Despite stolen employee data, UVic named top employer in B.C.

School's thorough reaction to information theft indicative of quality workplace: employee

For the third year in a row, the University of Victoria was named one of the best places to work in the province.

UVic earned the honour despite the recent revelations that almost 12,000 current and former employees were at risk of identity theft after sensitive data was stolen from the school.

The prestigious B.C. Top Employers list was released on Feb. 3.

UVic made the cut based on the benefits offered to employees, not what happened to their personal info.

“I always try to default to what we write about. It’s an inventory of best practises and benefits and benefits programs,” said Richard Yerema, managing editor of Canada’s Top 100 Employees, a Mediacorp Canada publication. “But of course nothing exists in a vacuum. … When we come across negative stories, which we do, we pay attention.”

The list says UVic is a top employer because of helpful retirement planning, support for new and expecting parents and employee development programs.

Christopher Parsons, a UVic PhD candidate with a background in digital privacy was among the employees whose info was stolen. He says the school’s actions after the breach are more indicative of UVic’s qualities than the fact the theft happened.

“It says an awful lot about the employer. … They were pretty public with all their aftermath. That indicates the employer is concerned about its employees,” he said. “A lot of companies are less forthcoming when these data breaches occur. A disaster happened, but UVic has done exactly what it was supposed to do. They’re being serious, and they appear to be diligent about it all.”

Ryan Berger, a privacy expert who sits on the Canadian Bar Association’s freedom of information and privacy section, agrees. He says the biggest challenge UVic faces in the wake of the data breach is rebuilding its reputation – being named a top employer may help.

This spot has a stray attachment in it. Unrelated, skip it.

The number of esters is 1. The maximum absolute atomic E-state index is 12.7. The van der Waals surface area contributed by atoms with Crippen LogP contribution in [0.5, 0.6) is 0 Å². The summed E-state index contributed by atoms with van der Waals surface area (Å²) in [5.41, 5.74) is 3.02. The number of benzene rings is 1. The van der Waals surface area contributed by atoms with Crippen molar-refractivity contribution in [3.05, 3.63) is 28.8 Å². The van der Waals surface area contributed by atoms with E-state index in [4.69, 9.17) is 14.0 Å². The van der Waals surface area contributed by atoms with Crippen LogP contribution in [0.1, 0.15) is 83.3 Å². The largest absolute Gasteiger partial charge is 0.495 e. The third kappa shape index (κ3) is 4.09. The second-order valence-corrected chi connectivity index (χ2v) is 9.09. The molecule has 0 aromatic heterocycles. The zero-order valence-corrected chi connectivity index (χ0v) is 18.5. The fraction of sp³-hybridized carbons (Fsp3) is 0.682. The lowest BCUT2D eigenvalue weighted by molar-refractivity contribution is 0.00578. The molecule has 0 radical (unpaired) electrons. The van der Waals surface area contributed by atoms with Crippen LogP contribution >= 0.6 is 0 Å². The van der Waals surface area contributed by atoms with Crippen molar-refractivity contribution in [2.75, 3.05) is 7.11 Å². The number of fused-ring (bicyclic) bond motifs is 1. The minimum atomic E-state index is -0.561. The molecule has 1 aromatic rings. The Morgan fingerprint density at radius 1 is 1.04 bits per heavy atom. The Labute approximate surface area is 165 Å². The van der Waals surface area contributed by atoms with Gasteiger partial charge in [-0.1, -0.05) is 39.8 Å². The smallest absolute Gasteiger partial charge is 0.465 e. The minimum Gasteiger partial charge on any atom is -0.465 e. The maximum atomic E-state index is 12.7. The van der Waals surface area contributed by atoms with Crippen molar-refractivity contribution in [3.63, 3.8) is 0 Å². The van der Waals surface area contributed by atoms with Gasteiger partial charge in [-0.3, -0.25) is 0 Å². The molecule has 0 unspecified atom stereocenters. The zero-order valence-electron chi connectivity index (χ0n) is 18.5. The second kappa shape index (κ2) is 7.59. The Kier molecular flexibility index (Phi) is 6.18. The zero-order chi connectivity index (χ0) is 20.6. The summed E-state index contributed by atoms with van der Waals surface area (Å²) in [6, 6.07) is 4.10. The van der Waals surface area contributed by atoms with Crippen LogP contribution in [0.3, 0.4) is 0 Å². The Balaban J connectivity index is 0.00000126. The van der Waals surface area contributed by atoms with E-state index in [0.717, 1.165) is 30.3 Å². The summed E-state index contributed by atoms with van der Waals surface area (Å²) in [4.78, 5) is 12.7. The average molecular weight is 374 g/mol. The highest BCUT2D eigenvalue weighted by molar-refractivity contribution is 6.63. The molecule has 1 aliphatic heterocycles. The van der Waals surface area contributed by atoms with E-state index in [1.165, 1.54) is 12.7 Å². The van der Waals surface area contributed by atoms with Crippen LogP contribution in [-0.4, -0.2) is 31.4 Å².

“You have more than 11,000 UVic employees that are not very happy with their employer right now,” said Berger, a partner with the Vancouver law firm Bull, Housser & Tupper.

He suspects UVic’s quick response to the theft contributed to its placement on the top employers list.

“I know some people have a different view of that,” he said. “In my view, UVic acted faster than a lot of other organizations have, when faced with a privacy breach.”

The university’s associate vice-president of human resources says the school appreciates the positive ranking, and says he believes the school has acted in the best interest of its employees as a result of the breach.

“From the people I’ve been talking to … they’re all acknowledging that we’ve done all we can to assist those affected by the breach,” said Kane Kilbey. “It speaks to UVic as an employer, and it speaks to the fact that we put people first.”

The Saanich police investigation into the Jan. 7 or 8 break-in at UVic is ongoing. Most of the electronics taken were recovered on Jan. 20, save for the device containing the unencrypted confidential employee information.

In addition to an internal review, UVic has asked former information and privacy commissioner, David Flaherty, to conduct an external review into how personal information is secured on campus.

The province’s current information and privacy commissioner is also investigating the incident.

AbeBooks, Schneider Electric and the Vancouver Island Health Authority are some of the other Greater Victoria companies named to the Top Employers list, which features 60 B.C. businesses.

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